Tips to get a PMM job
Let’s break down how to secure a Product Marketing Manager role step by step:
Step 1: Learn
Research job descriptions: Dive deep into the job descriptions of PMM roles. It's more than just the title; it's about understanding the responsibilities and skills required. Some companies, like Apple, have unique hybrid roles that don’t fit the typical mold.
Narrow your focus: Once you’ve identified a handful of companies that look interesting to work for, delve deeper to understand their products, their market position, and their culture.
Discover your gaps: While reviewing job qualifications, identify your skill gaps. Address these gaps in your cover letters and interviews by highlighting other areas of strength.
Network: Your connections can be full of insights and opportunities. Engage with product professionals on LinkedIn and Slack groups and other platforms, attending seminars, webinars, or even local meetups.
Step 2: Prepare
Align your resumés with each job application: Tailor your resumé to each job application. Highlight relevant experiences and skills that align with the job description. Remember, quality over quantity.
Add skills & opportunities: Rather than merely listing accomplishments, focus on the skills you used to achieve them. Recruiters are keen to understand how you've achieved past successes, as it provides insights into your problem-solving and strategic abilities.
Be unique: While there are plenty of resumé templates and “best practices” out there, it’s essential to remain authentic. When you eventually interview, ensure your resumé's content aligns with your true experiences and skills.
Network (again!): Seek out informational interviews. These can provide valuable insights into the role, company culture, and potential interview questions. The better prepared you are, the more confident you'll be.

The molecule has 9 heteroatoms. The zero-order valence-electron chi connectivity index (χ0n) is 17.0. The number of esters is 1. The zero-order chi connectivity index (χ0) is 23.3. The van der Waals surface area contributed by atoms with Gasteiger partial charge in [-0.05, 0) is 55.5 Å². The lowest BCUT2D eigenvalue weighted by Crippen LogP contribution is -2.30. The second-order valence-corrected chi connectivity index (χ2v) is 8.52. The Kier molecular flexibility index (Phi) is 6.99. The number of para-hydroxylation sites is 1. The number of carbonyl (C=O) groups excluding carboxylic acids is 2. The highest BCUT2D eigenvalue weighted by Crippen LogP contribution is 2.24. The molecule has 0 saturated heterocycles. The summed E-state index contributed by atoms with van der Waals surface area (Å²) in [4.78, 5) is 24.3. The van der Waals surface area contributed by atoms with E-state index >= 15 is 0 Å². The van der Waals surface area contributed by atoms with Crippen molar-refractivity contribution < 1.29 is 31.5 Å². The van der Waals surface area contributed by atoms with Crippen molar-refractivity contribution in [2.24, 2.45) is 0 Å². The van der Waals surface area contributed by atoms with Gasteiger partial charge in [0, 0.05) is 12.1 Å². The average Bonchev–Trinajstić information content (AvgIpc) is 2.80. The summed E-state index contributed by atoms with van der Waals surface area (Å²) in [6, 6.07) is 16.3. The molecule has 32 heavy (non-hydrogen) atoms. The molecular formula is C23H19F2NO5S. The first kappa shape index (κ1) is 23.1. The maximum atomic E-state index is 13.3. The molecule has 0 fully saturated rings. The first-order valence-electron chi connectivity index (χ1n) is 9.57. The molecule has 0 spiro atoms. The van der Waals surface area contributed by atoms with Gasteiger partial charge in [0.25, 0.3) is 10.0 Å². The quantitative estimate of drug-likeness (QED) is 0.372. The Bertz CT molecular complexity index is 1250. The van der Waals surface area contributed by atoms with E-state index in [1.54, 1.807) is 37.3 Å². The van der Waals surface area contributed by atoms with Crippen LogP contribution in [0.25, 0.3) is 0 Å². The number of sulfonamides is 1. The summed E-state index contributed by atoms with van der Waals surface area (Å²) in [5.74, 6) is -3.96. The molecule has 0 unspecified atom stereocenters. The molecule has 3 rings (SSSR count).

Step 3: Target
Induce culture into writing: Company culture is paramount. Understand the core values and principles of the companies you're applying to. Infuse your applications and communications with these values to show you're not only a fit skill-wise but culturally too.
Use buzzwords judiciously: While it’s essential to align your resumé with the job description. Understand the essence behind those terms and incorporate them where relevant.
Step 4: Apply
Apply strategically: The sheer volume of applications can be overwhelming for hiring teams. Enhance your chances by seeking referrals within the company. A referral can give your application an edge and get it noticed.
Keep your network informed: Once you’ve applied, inform those you've networked with. They may provide additional insights or even put in a good word for you.
Keep in mind that the job search is a journey. As you go through the process, continually refine your approach, learn from any feedback, and stay persistent.
By learning, preparing, targeting, and applying with a thoughtful approach, you're well on your way to landing that coveted PMM role. Embrace the process, stay positive, and remember: Every “no” brings you one step closer to a “yes”.
Learn more with Product School
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Updated: September 13, 2023